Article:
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Spokane, Washington  Est. May 19, 1883
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Allow widow her happiness

Catherine Johnston And Rebecca Nappi The Spokesman-Review

Q. The husband of a close friend died a year ago. She “re-met” a high school friend at a 40th reunion this summer and just announced they will be getting married sometime in 2013. My husband and I are both still grieving her husband and now she wants us to be happy for her?

A. Yes, be happy for her.

Your disappointment likely won’t change her mind. And it could distance you from her. As we get older, it becomes more important to hang on to old and dear friends.

Many widows and widowers remarry, and often, the happier the first marriage, the more they wish to remarry, because the “institution” was good to them.

Aging experts expect baby boomer widows and widowers to remarry in greater percentages than their widowed “Greatest Generation” parents did.

One reason: There will likely be more older men around in the next 10 to 20 years. The gap between women’s longevity and men’s is narrowing. Also, so many people were born in the boomer years – 78 million – that there should be plenty of men to go around.

Glibness aside, delaying a second marriage, just so other people can get used to the idea, is an unnecessary waste of time when you’re in your 60s, 70s or beyond.

You need to work through your grief first and then consider welcoming your friend’s fiance into your lives.

Examples abound of this kind of radical graciousness.

William Petit is a Connecticut doctor who lost his wife and two daughters in a horrendous home invasion and murder in 2007. Petit remarried this year, and according to People magazine, his deceased wife’s sister expressed happiness when she first heard of his engagement.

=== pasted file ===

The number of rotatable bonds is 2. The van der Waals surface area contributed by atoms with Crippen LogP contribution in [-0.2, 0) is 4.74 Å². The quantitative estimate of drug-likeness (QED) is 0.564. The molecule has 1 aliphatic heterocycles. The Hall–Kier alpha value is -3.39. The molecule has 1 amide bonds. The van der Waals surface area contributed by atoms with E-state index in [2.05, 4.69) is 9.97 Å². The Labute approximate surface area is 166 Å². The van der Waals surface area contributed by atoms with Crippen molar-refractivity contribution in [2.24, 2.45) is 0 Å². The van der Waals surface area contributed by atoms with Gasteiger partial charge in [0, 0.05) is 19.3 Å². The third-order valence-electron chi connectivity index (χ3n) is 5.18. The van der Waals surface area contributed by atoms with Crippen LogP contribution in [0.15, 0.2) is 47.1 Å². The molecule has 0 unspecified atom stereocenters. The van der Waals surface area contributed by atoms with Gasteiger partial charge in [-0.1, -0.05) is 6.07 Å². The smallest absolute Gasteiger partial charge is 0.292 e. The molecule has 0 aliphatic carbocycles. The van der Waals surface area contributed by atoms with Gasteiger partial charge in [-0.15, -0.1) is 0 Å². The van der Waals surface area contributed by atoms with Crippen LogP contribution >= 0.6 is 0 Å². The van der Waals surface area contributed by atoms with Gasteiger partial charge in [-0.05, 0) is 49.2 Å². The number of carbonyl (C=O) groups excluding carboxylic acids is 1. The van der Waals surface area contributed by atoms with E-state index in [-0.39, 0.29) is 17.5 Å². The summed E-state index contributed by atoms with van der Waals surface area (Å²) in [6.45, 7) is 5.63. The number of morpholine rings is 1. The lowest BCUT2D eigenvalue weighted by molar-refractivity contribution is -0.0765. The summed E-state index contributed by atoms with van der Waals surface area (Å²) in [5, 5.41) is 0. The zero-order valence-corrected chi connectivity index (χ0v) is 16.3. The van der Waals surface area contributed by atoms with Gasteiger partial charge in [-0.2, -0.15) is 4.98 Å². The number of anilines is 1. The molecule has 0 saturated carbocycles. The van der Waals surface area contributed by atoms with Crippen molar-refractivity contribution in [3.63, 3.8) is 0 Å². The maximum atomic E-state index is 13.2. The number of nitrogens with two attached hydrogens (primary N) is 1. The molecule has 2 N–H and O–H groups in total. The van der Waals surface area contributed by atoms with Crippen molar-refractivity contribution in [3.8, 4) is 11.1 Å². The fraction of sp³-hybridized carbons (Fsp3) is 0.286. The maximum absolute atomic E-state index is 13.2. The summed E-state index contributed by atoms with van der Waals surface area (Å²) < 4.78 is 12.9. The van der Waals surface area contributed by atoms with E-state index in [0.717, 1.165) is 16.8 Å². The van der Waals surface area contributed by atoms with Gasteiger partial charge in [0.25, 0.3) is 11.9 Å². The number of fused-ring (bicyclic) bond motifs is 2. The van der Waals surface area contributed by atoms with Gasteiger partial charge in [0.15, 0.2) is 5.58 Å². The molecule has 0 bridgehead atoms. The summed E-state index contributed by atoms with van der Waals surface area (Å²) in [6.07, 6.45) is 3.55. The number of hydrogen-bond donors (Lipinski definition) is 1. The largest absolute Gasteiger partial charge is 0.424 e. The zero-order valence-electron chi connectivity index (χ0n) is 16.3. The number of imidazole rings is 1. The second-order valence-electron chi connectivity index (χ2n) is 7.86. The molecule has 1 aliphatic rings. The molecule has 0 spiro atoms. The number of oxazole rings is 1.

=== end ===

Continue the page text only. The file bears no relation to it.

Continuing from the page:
The sister told Petit: “We want you to be happy. I just can’t wait to dance at the wedding.”

Q. I would like my body to be buried, not cremated, but I don’t like the idea of my body being embalmed. Is there any legal requirement stating a body must be embalmed? If not, is there a specific timeline between death and burial?

A. No legal requirement exists for bodies to be embalmed in order to be buried.

“These decisions are totally up to a family,” said Bob Biggins, owner of Magoun-Biggins Funeral Home in Rockland, Mass.

While embalming or preserving a body has existed for centuries in other parts of the world, such as in Egypt, embalming began in the United States during the Civil War.

“Embalming came into practice so we could send bodies (soldiers killed in battle) home to loved ones,” Biggins said.

“Embalming is a very gentle process,” Biggins said. “It is similar to kidney dialysis; it is a cleansing, sanitizing and peaceful process.”

But it’s not everyone’s choice.

Generally, if a deceased’s loved one wants a “direct” burial (no embalming), then the timeline is one to three days after the death. But a body may be refrigerated a bit longer to accommodate a family.

People in some religious or ethnic traditions do not embalm their deceased. Muslim family members or an Imam will cleanse the deceased’s body and bury the body on the day of death. The Jewish tradition also seeks to bury on the day of death and does not embalm; instead, Jews practice tahara – washing and purifying the deceased’s body in preparation for burial.

You can be buried without embalming and even without a casket, just a burial shroud. Some cemeteries allow you to have only a cement vault over the shroud or casket and omit the concrete liner. Some caskets are biodegradable or made from wood without metal parts.

Whatever families want is welcomed by funeral directors, Biggins said.

“People today make funeral choices very personal and reflective of the person’s life.”

Catherine Johnston, a health care professional from Olympia, and Rebecca Nappi, a Spokesman-Review features writer, welcome your questions about what to do in times of illness, dying, death and grief. Contact them through their EndNotes blog at blogs/endnotes.
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